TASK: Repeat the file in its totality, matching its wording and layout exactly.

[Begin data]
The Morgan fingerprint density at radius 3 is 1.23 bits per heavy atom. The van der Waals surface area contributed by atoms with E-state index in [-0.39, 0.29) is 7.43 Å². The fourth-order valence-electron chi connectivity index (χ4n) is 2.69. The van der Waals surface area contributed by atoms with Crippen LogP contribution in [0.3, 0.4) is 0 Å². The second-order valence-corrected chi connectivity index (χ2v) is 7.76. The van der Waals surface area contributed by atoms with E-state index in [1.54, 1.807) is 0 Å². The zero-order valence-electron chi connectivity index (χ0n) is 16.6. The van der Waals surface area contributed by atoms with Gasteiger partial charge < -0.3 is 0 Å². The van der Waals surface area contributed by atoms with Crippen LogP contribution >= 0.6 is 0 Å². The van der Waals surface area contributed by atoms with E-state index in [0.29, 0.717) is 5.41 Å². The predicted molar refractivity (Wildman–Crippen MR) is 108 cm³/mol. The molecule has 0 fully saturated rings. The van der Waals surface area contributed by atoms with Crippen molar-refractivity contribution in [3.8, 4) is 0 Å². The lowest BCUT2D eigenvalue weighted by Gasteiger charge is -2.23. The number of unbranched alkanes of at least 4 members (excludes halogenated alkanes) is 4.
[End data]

The Morgan fingerprint density at radius 3 is 1.23 bits per heavy atom. The van der Waals surface area contributed by atoms with E-state index in [-0.39, 0.29) is 7.43 Å². The fourth-order valence-electron chi connectivity index (χ4n) is 2.69. The van der Waals surface area contributed by atoms with Crippen LogP contribution in [0.3, 0.4) is 0 Å². The second-order valence-corrected chi connectivity index (χ2v) is 7.76. The van der Waals surface area contributed by atoms with E-state index in [1.54, 1.807) is 0 Å². The zero-order valence-electron chi connectivity index (χ0n) is 16.6. The van der Waals surface area contributed by atoms with Gasteiger partial charge < -0.3 is 0 Å². The van der Waals surface area contributed by atoms with Crippen LogP contribution >= 0.6 is 0 Å². The van der Waals surface area contributed by atoms with E-state index in [0.29, 0.717) is 5.41 Å². The predicted molar refractivity (Wildman–Crippen MR) is 108 cm³/mol. The molecule has 0 fully saturated rings. The van der Waals surface area contributed by atoms with Crippen molar-refractivity contribution in [3.8, 4) is 0 Å². The lowest BCUT2D eigenvalue weighted by Gasteiger charge is -2.23. The number of unbranched alkanes of at least 4 members (excludes halogenated alkanes) is 4.